Republicans are also aware that the president has linked the counting of legally cast votes after Election Day to potential violence. Days ago at a rally, Trump excoriated the Supreme Court for deciding mail-in ballots could be counted after election night in North Carolina and Pennsylvania: "They made a very dangerous situation, and I mean physically dangerous." Trump, never one to discourage violence, later tweeted the ruling would "induce violence in the streets.”
Influential Republicans, if they can’t silence Trump, should place a call to Newt Gingrich to shut up the former House speaker. Like Trump, he is working to inflame tensions, not ease them. Wednesday morning Gingrich appeared on “Fox & Friends” and used the word “steal” as many times as he could when ranting about plots by Democrats that he couldn’t detail. They were taking place in Nevada and Philadelphia, where all Democratic evildoers scheme, but without specifics Gingrich boiled it down to asking how we could watch returns with Trump ahead all night, but then “you’re asked to believe that none of that counts? You wonder what is going on,” said the 2012 presidential candidate, who knows exactly what’s going on. To make it really clear to the viewers, he said, “This looks like a set-up to steal the presidency by the Democrats.”
This is sick. No one knows more than Gingrich that Gingrich is lying. As a former college professor and historian, who purportedly takes pride in fealty to the nation, we know for certain his keen understanding of federal election rules. It was in stunning contrast to Mike Huckabee, who urged Trump in a Fox appearance to act as president now, instead of candidate, and said, “It's not yet time to declare this as being over.” Someone should tell Newt it’s gotta be really bad for Huckabee to play grown-up.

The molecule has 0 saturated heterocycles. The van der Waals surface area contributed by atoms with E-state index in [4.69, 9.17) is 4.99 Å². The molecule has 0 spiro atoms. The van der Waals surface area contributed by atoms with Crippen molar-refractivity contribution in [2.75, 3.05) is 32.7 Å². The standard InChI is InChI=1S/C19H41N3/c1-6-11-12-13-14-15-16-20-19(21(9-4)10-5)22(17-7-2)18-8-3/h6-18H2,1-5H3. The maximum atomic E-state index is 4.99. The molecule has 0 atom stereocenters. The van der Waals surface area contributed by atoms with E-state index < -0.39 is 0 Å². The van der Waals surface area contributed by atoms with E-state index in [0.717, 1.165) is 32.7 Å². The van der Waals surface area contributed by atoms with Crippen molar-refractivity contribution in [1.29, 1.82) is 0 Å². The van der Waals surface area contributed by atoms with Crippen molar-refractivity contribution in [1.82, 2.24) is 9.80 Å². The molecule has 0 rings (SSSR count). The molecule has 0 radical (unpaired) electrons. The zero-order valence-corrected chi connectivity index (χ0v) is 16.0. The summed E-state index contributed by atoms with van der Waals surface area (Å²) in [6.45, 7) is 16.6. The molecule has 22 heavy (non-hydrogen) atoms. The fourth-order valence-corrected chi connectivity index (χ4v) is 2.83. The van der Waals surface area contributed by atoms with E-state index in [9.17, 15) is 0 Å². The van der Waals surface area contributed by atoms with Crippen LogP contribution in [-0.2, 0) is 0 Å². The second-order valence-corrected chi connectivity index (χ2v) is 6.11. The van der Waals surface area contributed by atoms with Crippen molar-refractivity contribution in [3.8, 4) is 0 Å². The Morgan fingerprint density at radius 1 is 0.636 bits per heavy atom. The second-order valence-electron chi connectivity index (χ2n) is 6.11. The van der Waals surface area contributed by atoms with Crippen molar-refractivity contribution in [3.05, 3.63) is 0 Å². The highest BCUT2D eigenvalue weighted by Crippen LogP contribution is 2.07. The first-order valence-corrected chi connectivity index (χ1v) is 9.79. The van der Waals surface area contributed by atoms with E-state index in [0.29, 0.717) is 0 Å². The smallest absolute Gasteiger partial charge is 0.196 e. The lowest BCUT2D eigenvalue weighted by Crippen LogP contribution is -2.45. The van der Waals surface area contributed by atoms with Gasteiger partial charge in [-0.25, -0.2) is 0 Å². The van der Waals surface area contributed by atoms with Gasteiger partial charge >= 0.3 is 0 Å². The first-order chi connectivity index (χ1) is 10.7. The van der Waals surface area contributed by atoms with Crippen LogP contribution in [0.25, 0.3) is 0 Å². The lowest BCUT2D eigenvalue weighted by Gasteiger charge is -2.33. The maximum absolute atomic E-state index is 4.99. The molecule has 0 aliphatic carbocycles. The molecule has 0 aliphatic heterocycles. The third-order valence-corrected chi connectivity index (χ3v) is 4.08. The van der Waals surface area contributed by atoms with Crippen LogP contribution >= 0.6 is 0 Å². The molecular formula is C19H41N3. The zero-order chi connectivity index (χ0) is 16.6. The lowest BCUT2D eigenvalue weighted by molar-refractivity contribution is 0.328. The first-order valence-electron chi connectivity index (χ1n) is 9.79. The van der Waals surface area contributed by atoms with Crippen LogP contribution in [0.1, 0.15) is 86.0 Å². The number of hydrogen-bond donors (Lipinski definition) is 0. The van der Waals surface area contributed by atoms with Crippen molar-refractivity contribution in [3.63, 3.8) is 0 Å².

When this is over, win or lose for Trump, Republicans should take a long look at just how hard the party fought to restrict, slow or stop voting, or the counting of votes, and then roundly reject that posture. The late-counted ballots Trump is questioning were not counted early because Republican state legislatures worked to make sure they were not. As Trump railed against the practice in Michigan, Pennsylvania and Wisconsin, it's critical to remember who made sure those ballots would be counted later -- and could then be attacked by the president.
Those interested in facilitating voting would have supported the early counting of ballots. In not one lawsuit the GOP filed this cycle did the party make it easier for votes to be cast, and in most cases the suits seek to erect barriers to voting, noted Ben Ginsburg, one of the party’s most prominent election lawyers. Ginsburg, of Bush v. Gore recount fame, came forward in September to counter Trump’s arguments by stating that after searching for 38 years he can unequivocally say there is no substantial fraud in elections. He has urged his party not to embrace the president’s dangerous rhetoric, and also not to be complicit in any disenfranchisement of voters -- “calling elections ‘fraudulent’ and results ‘rigged’ with almost nonexistent evidence is antithetical to being the ‘rule of law’ party,” he wrote. In his Sunday Washington Post piece, titled “My party is destroying itself on the altar of Trump,” Ginsburg wrote that Trump’s two-pronged approach to making voting harder in a pandemic while challenging ballots of voters likely to support his opponent is “as un-American as it gets.”
We need Republicans to protect our system in the days to come. Fiercely and forcefully -- for the legitimacy of a Trump second term if he wins, the legitimacy of the GOP and the legitimacy of our democracy. The hour is woefully late.